Have you ever seen a first grader create a Powerpoint report? Yes, they start in the first grade these days. Schoolchildren usually go pretty crazy with the fonts and text sizes. When you use font styles, you should limit them to one or two styles, with one or two sizes. If you are going to mix a serif and a sans serif font, then just use one of each, for the same reason you limit mixing points of view. Otherwise, your magnificent poetry gets buried. (Warning: I am about to torture Emily Dickinson to make my point.)
4. Avoid dancing baloney
Sure, I know I can put videos in my header image or on the side. That doesn’t mean I should. Much of the recent functionality added to WordPress is to help companies sell products through their blogs, not to help fledgling bards. Even though videos are more eye-catching than static text, they will make your good words harder to find. Leave the cats on the pianos to Facebook and Tumblr.
5. Test like a proofreader
Oscar Wilde once quipped that he spent all morning putting in a comma and all afternoon taking it out again. That can happen with coding, too. Little changes lead to huge modifications to what your readers see. When you make changes, test them carefully.
In most large companies, entire wings of technology are devoted just to testing. Often as many people are on staff to test changes to code as there are to write it in the first place. When you play around with your website, you should use the same level of discipline. Think like a proofreader; be nit-picky.
When you make a change, write down not only what you changed, but whether it broke anything on your site. Look at the whole site, not just the part you were trying to fix. If the change failed, try something else, documenting as you go. Don’t lose the notes about what failed, so that you don’t end up trying them again because you forgot.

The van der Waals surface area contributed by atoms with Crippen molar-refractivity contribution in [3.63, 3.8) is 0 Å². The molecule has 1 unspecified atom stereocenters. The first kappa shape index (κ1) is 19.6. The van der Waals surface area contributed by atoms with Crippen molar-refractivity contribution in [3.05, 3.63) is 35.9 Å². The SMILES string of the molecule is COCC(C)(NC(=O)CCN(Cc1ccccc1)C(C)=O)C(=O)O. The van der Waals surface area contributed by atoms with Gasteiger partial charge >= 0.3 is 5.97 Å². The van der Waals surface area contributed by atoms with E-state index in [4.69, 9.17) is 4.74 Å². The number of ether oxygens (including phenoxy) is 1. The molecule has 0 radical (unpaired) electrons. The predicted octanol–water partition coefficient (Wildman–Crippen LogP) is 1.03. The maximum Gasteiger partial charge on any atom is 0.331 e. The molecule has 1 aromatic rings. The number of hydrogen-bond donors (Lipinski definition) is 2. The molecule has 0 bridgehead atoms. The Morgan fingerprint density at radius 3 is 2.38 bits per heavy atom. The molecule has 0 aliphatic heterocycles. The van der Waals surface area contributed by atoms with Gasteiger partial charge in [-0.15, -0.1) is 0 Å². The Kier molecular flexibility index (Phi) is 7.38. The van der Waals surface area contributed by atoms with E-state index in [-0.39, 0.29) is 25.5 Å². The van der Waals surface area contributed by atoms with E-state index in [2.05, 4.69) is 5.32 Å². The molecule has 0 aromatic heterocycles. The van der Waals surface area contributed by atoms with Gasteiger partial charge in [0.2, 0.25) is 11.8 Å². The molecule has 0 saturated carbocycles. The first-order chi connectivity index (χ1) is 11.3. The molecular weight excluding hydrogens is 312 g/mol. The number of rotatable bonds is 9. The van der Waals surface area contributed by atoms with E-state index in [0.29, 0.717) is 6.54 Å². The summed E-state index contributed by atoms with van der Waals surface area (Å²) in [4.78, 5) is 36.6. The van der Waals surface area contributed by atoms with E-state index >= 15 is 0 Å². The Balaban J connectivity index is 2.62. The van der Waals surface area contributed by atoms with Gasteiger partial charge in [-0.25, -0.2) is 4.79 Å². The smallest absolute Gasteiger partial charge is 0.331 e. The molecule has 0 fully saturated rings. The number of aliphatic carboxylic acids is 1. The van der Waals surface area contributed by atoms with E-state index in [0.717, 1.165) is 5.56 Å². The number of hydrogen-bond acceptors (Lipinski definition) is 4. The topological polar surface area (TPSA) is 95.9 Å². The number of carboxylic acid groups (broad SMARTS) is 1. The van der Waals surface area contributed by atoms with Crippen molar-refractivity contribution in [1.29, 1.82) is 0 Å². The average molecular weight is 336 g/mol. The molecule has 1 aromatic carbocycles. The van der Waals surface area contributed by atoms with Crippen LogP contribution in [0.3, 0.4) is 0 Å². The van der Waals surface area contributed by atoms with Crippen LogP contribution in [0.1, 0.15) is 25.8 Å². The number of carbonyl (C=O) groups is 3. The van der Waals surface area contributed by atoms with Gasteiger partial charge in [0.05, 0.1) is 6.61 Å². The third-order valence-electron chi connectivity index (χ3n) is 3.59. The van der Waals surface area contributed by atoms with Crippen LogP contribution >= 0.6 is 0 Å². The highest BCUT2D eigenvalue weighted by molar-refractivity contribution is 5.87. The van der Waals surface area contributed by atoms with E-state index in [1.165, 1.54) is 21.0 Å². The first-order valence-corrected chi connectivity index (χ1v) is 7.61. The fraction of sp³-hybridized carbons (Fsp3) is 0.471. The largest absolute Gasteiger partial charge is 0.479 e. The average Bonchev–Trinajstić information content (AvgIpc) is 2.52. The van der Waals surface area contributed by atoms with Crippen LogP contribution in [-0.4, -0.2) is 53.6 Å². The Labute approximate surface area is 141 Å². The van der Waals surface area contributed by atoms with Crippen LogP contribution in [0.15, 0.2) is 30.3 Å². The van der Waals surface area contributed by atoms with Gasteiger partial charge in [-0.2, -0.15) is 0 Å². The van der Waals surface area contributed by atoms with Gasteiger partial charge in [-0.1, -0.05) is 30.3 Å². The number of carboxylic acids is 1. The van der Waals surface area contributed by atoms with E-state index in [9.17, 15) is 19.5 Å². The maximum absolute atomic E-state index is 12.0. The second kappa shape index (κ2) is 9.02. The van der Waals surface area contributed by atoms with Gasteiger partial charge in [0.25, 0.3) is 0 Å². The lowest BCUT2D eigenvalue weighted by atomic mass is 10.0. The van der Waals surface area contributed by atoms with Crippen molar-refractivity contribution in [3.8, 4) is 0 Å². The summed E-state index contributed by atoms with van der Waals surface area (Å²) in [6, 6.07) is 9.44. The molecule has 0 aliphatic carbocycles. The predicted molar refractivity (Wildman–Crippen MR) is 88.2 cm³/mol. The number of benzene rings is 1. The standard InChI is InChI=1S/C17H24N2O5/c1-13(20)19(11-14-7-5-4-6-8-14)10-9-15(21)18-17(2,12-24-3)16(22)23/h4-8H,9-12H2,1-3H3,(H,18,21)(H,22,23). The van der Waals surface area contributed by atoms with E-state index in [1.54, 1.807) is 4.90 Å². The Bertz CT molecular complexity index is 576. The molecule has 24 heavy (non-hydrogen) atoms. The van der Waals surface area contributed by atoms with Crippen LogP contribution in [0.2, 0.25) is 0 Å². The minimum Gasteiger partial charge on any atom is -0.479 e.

If you make a lot of changes–if you customize, add multiple pages, or download plugins to sell your mini-Da Vincis–you may suddenly see a lot of things that don’t work. Make a list of the errors, numbering them if you have to. I know this seems over-engineered, but it’s what the experts do, and it works. Keep in mind that if you don’t code for a living, then your brain coding time is precious and should be lovingly protected with good notes rather than haphazardly squandered. You need to get back to writing or posting your charcoal drawings that make viewers weep; don’t waste your artistic time redoing something because you forgot to write it down.
Virginia Woolf sez, “Test like a Motherf–!”
Content still beats formatting
If your formatting is too hard to read, then no one can get to your content, so what you put forth needs to be legible. But don’t forget this basic truth. No matter how pretty your site header, or how elegant your sidebars and footers appear, your content is still the Most Important Thing. Content still beats formatting.
Two falls out of three anyway.
Thank you DailyPost for today’s word, dominant.
*For wannabe literature nerds, a sonnet is a 14-line poem with a rigid rhyming scheme. Petrarchan sonnet’s scheme is ABBAABBACDECDE, while the Shakespearean form is ABABCDCDEFEFGG. Hence, if you start writing one way, you can’t switch in the middle.
**In the interests of full disclosure, I do have three separate fonts on my site, but only because I can’t quite figure out the coding to eliminate the third one. Fixing it is error #157 on my list.